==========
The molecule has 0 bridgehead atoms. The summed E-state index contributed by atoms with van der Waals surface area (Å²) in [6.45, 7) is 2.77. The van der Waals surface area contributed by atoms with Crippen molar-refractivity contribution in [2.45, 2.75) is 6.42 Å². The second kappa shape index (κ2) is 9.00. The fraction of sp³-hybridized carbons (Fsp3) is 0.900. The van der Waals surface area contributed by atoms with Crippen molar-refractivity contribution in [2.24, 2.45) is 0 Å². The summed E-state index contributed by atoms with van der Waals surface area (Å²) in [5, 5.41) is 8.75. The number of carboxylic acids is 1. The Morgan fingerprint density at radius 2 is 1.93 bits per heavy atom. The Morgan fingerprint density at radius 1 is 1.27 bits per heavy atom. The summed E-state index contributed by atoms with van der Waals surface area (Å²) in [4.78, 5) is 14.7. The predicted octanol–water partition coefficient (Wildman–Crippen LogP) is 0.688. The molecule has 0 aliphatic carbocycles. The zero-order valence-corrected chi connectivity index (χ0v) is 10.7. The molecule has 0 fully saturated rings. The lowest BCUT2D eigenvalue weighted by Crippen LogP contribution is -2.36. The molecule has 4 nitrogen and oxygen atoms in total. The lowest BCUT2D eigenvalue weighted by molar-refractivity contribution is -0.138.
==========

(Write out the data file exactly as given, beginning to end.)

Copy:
The molecule has 0 bridgehead atoms. The summed E-state index contributed by atoms with van der Waals surface area (Å²) in [6.45, 7) is 2.77. The van der Waals surface area contributed by atoms with Crippen molar-refractivity contribution in [2.45, 2.75) is 6.42 Å². The second kappa shape index (κ2) is 9.00. The fraction of sp³-hybridized carbons (Fsp3) is 0.900. The van der Waals surface area contributed by atoms with Crippen molar-refractivity contribution in [2.24, 2.45) is 0 Å². The summed E-state index contributed by atoms with van der Waals surface area (Å²) in [5, 5.41) is 8.75. The number of carboxylic acids is 1. The Morgan fingerprint density at radius 2 is 1.93 bits per heavy atom. The Morgan fingerprint density at radius 1 is 1.27 bits per heavy atom. The summed E-state index contributed by atoms with van der Waals surface area (Å²) in [4.78, 5) is 14.7. The predicted octanol–water partition coefficient (Wildman–Crippen LogP) is 0.688. The molecule has 0 aliphatic carbocycles. The zero-order valence-corrected chi connectivity index (χ0v) is 10.7. The molecule has 0 fully saturated rings. The lowest BCUT2D eigenvalue weighted by Crippen LogP contribution is -2.36. The molecule has 4 nitrogen and oxygen atoms in total. The lowest BCUT2D eigenvalue weighted by molar-refractivity contribution is -0.138.